Glad you have a good grasp on what BPD is.  I was married for 10 years without knowing BPD even existed, I honestly thought I was crazy.  My wife did outlandish things and would almost have me convinced that it either did not happen or that my view of what happened was incorrect.  It took a psychologist to tell me to look up the traits of BPD.

Unfortunately there is no magic pill to give them.  It's a painful journey for them to take with a professional so that they can start to cope with why they do the things they do.
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dindin
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« Reply #4 on: August 19, 2020, 01:48:40 PM »

Exactly you will find yourself being a parent over being a partner.  You should never accept abuse whether it be physical, emotional or verbal.

BPD is treatable but they have to want the help.  It's a long process and can only be done by a professional.  To tell someone you think they have BPD would be a disaster.  Shame is one of their biggest feelings to face and it often why they will lie or distort the truth to fit their feelings.  You need to really set good boundaries/limits for yourself and express it to them in the correct way and also to follow through on the actions if they do go over these boundaries.  

Yes, you need very strong shoulders.  You need to show love in a different way than you would to a non-BPD.  You also can't expect the same type or level of love back from them, they just not might be capable of it.

Glad you have a good grasp on what BPD is.  I was married for 10 years without knowing BPD even existed, I honestly thought I was crazy.  My wife did outlandish things and would almost have me convinced that it either did not happen or that my view of what happened was incorrect.  It took a psychologist to tell me to look up the traits of BPD.

Unfortunately there is no magic pill to give them.  It's a painful journey for them to take with a professional so that they can start to cope with why they do the things they do.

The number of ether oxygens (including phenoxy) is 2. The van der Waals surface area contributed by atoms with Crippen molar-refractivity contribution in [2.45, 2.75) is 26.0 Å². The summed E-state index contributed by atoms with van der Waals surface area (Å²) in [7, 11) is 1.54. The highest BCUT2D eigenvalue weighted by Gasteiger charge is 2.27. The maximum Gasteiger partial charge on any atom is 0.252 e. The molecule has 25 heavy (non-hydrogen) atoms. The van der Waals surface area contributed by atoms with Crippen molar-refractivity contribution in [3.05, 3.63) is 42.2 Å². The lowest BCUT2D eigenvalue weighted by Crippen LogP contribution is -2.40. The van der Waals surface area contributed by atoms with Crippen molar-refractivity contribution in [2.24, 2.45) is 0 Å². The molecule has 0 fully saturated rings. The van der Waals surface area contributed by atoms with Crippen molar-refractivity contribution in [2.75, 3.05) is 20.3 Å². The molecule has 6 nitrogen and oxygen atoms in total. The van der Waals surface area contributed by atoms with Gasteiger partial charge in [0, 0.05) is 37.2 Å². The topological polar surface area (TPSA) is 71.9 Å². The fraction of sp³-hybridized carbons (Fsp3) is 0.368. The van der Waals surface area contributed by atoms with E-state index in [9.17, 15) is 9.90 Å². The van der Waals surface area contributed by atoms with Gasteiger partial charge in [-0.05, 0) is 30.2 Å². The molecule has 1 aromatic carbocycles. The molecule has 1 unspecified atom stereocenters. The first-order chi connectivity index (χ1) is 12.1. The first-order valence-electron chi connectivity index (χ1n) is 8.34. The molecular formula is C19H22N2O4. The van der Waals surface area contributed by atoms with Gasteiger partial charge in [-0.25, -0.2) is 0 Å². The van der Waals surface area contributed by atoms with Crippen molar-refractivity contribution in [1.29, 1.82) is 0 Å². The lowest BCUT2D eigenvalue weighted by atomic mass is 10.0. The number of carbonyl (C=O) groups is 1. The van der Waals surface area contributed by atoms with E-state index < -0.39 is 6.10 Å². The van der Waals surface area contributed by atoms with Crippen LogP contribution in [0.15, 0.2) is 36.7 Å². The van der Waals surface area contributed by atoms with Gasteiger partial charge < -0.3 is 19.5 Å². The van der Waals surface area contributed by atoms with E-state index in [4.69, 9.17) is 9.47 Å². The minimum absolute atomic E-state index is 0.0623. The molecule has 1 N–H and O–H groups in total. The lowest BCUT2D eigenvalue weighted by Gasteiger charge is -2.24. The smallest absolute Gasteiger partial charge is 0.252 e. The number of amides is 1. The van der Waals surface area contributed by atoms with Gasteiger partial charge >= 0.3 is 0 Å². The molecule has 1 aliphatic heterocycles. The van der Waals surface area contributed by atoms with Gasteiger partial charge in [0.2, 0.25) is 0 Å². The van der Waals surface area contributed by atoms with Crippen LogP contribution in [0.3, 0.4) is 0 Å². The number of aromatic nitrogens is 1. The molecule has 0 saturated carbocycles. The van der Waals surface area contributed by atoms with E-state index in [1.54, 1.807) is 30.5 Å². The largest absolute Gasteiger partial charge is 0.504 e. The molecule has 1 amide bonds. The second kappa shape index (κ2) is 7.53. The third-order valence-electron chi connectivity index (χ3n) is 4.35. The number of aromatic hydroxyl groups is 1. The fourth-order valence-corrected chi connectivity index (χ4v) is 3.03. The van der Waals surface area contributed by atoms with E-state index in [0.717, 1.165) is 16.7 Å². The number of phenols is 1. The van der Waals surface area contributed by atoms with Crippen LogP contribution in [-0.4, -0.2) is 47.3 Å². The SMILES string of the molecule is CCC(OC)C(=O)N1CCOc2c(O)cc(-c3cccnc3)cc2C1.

Thank you for your response.

I tried talking to her, and to the extent that I tried avoiding JADE and focused on the source of the emotion, and not on the percieved facts (I cheated, no doubt about it in her mind) - it seems that the core of the issue is me being more independent lately, and the way I demand and assert that independence.

It' extremely hard for me to avoid JADE-ing, while being accused of such horrible things, but as much as I tried, she seemed to respond well to it.

But the way she talks about me being too different than she is just makes me doubt everything, either this is some form of manipulation, I am really a huge asshole, or I have BPD myself. She talks so conivncingly about her emotions and the assholish things I do, that I think I am losing my mind. So please help me, from the context below please tell me whether I'm an asshole, crazy or manipulated.

We've always been clingy. Spending all time together. I am guilty of that, but maybe not as much as my BPD partner. At her worst, she could cry because I went to the store alone. It was never a problem when she had anything to do, like spending time with her friends, but when alone with me I felt I wasn't allowed to do anything on my own. The severity of this would wax and wane, but it never went away. But since I became a little bit codependent on her and I come from a troubled background that made me into a people-pleaser in relationships, I more often than not didn't want to rock the boat and just spent the majority of my free time with her. It's not like I didn't want to, she is great company and we had loads of adventures together. But for me to assert that I wanted to do things on my own was always problamatic. For example, a couple of weeks ago we went on a three-day trip, where we spent literally 100% time together. On the last day, I said I'm tired, I'm gonna spend 10 minutes on my phone reading alone. She cried and made a fuss as to why I can't be doing that with her in the other room. It was a big argument.

It's not always like that, and the more I communicated that I need some space to read or to rest, the better it got, but it never went away. I feel this is a pattern that ruins our relationship from the start.

She claims that I am too independent for a relationship with her and too demanding of my own free time. I admit, I am an introvert when it comes to relaxing, but I became so accomodating towards her needs, that it literally makes no sense to be calling me that.

I went through last few months to fact-check, that maybe I fell into some routine that is really hurtful or too independent, and here are the results:
- I worked on average less than 152 hours a month - that's the opposite of being too career-oriented. That is less than a full time job. And she accused me of working too much. I work less than her. (Funnily enough it is only a problem when my work schedule conflicts with her, and I'm too tired to spend time together. When I was working from home, she was complaining I was working too little!)

- She says I demand too much time alone. On average, from what I can remember and can glue together from texting, etc. In the last 3 months, I spent every weekend together with her: except one. So that is 92% of weeknds spent with her.